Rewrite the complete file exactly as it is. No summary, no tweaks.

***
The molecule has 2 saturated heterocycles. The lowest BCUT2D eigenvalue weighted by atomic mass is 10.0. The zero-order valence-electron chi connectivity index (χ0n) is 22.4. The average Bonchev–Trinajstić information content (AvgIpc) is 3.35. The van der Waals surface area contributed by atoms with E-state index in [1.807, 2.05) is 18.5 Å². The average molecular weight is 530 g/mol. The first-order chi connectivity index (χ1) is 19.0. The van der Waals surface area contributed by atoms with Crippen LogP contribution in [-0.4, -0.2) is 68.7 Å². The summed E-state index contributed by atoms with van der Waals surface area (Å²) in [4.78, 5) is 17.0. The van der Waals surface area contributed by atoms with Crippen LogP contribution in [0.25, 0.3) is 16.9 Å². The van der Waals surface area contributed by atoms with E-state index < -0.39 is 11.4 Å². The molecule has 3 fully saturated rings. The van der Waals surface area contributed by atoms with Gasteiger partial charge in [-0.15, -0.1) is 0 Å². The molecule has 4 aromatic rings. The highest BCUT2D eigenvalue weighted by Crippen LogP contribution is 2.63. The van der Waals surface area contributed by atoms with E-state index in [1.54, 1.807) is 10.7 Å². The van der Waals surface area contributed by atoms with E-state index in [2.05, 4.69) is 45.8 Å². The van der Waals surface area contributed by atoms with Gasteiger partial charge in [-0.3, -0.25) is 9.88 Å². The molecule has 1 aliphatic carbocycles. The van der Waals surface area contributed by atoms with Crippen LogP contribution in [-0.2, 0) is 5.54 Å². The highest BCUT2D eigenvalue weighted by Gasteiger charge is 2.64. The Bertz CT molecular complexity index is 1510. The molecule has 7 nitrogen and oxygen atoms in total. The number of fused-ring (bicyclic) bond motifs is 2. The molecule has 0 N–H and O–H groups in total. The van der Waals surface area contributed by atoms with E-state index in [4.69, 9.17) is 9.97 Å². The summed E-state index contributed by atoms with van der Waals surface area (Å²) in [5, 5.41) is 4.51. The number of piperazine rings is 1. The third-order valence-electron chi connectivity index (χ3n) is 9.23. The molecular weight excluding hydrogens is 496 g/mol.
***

The molecule has 2 saturated heterocycles. The lowest BCUT2D eigenvalue weighted by atomic mass is 10.0. The zero-order valence-electron chi connectivity index (χ0n) is 22.4. The average Bonchev–Trinajstić information content (AvgIpc) is 3.35. The van der Waals surface area contributed by atoms with E-state index in [1.807, 2.05) is 18.5 Å². The average molecular weight is 530 g/mol. The first-order chi connectivity index (χ1) is 19.0. The van der Waals surface area contributed by atoms with Crippen LogP contribution in [-0.4, -0.2) is 68.7 Å². The summed E-state index contributed by atoms with van der Waals surface area (Å²) in [4.78, 5) is 17.0. The van der Waals surface area contributed by atoms with Crippen LogP contribution in [0.25, 0.3) is 16.9 Å². The van der Waals surface area contributed by atoms with E-state index < -0.39 is 11.4 Å². The molecule has 3 fully saturated rings. The van der Waals surface area contributed by atoms with Gasteiger partial charge in [-0.15, -0.1) is 0 Å². The molecule has 4 aromatic rings. The highest BCUT2D eigenvalue weighted by Crippen LogP contribution is 2.63. The van der Waals surface area contributed by atoms with E-state index in [1.54, 1.807) is 10.7 Å². The van der Waals surface area contributed by atoms with E-state index in [2.05, 4.69) is 45.8 Å². The van der Waals surface area contributed by atoms with Gasteiger partial charge in [-0.3, -0.25) is 9.88 Å². The molecule has 1 aliphatic carbocycles. The van der Waals surface area contributed by atoms with Crippen LogP contribution in [-0.2, 0) is 5.54 Å². The highest BCUT2D eigenvalue weighted by Gasteiger charge is 2.64. The Bertz CT molecular complexity index is 1510. The molecule has 7 nitrogen and oxygen atoms in total. The number of fused-ring (bicyclic) bond motifs is 2. The molecule has 0 N–H and O–H groups in total. The van der Waals surface area contributed by atoms with E-state index in [4.69, 9.17) is 9.97 Å². The summed E-state index contributed by atoms with van der Waals surface area (Å²) in [5, 5.41) is 4.51. The number of piperazine rings is 1. The third-order valence-electron chi connectivity index (χ3n) is 9.23. The molecular weight excluding hydrogens is 496 g/mol.